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Kelly v. Goodbread

Supreme Court of North Carolina
Jul 1, 1816
4 N.C. 468 (N.C. 1816)


(July Term, 1816.)

After the testimony in a cause is closed, the introduction of other witnesses is a matter within the sound discretion of the court, and will be allowed or forbidden according to the nature of the action, the conduct of the parties, and the necessity of receiving further evidence for the advancement of justice.

CASE, tried before CAMERON, J., at RUTHERFORD, and founded on the act of Assembly passed in 1796 to prevent the removal of debtors; brought against the defendant's testator in his lifetime, for removing one R. Holford from Rutherford into Burke County, he being indebted to the plaintiff. The plaintiff called four witnesses. They were sworn, and, at the request of the defendant's counsel, were sent out of court. The plaintiff's counsel examined three of them to prove that Holford was indebted to him by a note and on a judgment before a justice of the peace and that the defendant's testator had removed Holford from Rutherford into Burke. No evidence was offered, on the part of the plaintiff, to prove that Holford had resided in Rutherford six months, or any other length of time, before the removal had taken place.

The defendant's counsel asked the plaintiff's counsel if they intended to offer any further evidence in the cause. They replied that they (469) should not offer any further testimony and proposed submitting the case without argument. This was declined by the defendant's counsel, and, having informed them that no evidence could be offered on the part of the defendant, requested that the plaintiff's counsel would open their cause to the jury. The plaintiff's counsel refused to make any remarks to the jury and desired the defendant's counsel to proceed in submitting such observations as they thought proper to make to the jury. The defendant's counsel then addressed the jury and, after making some remarks on the plaintiff's evidence to prove the debt due by Holford to the plaintiff, and the removal of Holford by the defendant's testator, observed to the jury that if both of these points should be in the plaintiff's favor, he could not recover under the evidence submitted to them by the plaintiff, because he had neither proved nor offered to prove that Holford had resided in Rutherford County for six months, the time prescribed by the act on which the action is brought before his removal, by the defendant's testator, from Rutherford into Burke.

The plaintiff's counsel, then interrupting the defendant's counsel, addressed the court, and stated that they could prove the fact of Holford's residence for six months in Rutherford before the removal into Burke, either by the remaining witnesses not in court or by some other person who had not heard the trial; and prayed leave to offer such evidence. This was objected to by the defendant's counsel. The court refused the introduction of any further testimony in the cause.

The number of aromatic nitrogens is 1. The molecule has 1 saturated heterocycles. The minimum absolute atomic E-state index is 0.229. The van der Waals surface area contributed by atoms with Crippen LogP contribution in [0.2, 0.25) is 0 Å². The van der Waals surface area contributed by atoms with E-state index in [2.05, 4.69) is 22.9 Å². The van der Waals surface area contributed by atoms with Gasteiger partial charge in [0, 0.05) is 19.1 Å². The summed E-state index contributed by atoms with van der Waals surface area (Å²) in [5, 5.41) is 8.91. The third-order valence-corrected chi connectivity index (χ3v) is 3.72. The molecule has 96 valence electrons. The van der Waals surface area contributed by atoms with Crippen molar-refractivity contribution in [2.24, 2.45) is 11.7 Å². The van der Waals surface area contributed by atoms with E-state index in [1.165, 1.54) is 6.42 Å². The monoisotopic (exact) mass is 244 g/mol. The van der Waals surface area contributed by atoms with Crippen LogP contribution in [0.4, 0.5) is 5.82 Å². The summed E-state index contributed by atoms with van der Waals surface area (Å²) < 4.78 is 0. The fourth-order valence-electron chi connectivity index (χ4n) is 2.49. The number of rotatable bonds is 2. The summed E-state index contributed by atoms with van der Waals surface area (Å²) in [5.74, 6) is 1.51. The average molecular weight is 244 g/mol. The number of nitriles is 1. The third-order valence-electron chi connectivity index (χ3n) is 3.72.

The defendant's counsel having finished his remarks, the plaintiff's counsel then, by permission of the court, addressed the jury and argued that they might well be satisfied that Holford had resided six months in Rutherford previous to his removal, from the date of the note and judgment, and from some other circumstances disclosed by the testimony. The court stated to the jury what a plaintiff, suing on the act in question, should prove to entitle himself to recover and left it to them to say whether the plaintiff in this action had brought his case within the act in question. They found a verdict for the defendant. The plaintiff's (470) counsel moved for a new trial on the ground that they had a right to the benefit of the testimony which they wished to offer respecting Holford's residence before his removal, notwithstanding the time when and the circumstances under which they had offered it.

The court overruled the motion for a new trial, from which judgment the plaintiff appealed to the Supreme Court.

The case was submitted without argument.

After the testimony in a cause is closed, no further evidence can be received but by permission of the court. This permission will always be granted, or withheld, according to the nature of the action, the conduct of the parties, and the necessity of receiving further evidence for the advancement of justice.

The admission or rejection of testimony in such cases must depend on the sound discretion of the presiding judge.

We are all of opinion that the additional evidence offered in this case on the part of the plaintiff was properly rejected, and that the motion for a new trial be overruled.

NOTE. — Parish v. Fite, 258. So permission to reexamine a witness is matter of discretion with the court. Barton v. Morphis, 15 N.C. 240.

Cited: Williams v. Avirett, 10 N.C. 309; Smith v. Smith, 30 N.C. 34; Gilbert v. James, 86 N.C. 248; Featherston v. Wilson, 123 N.C. 627.


Summaries of

Kelly v. Goodbread

Supreme Court of North Carolina
Jul 1, 1816
4 N.C. 468 (N.C. 1816)
Case details for

Kelly v. Goodbread

Case Details


Court:Supreme Court of North Carolina

Date published: Jul 1, 1816


4 N.C. 468 (N.C. 1816)

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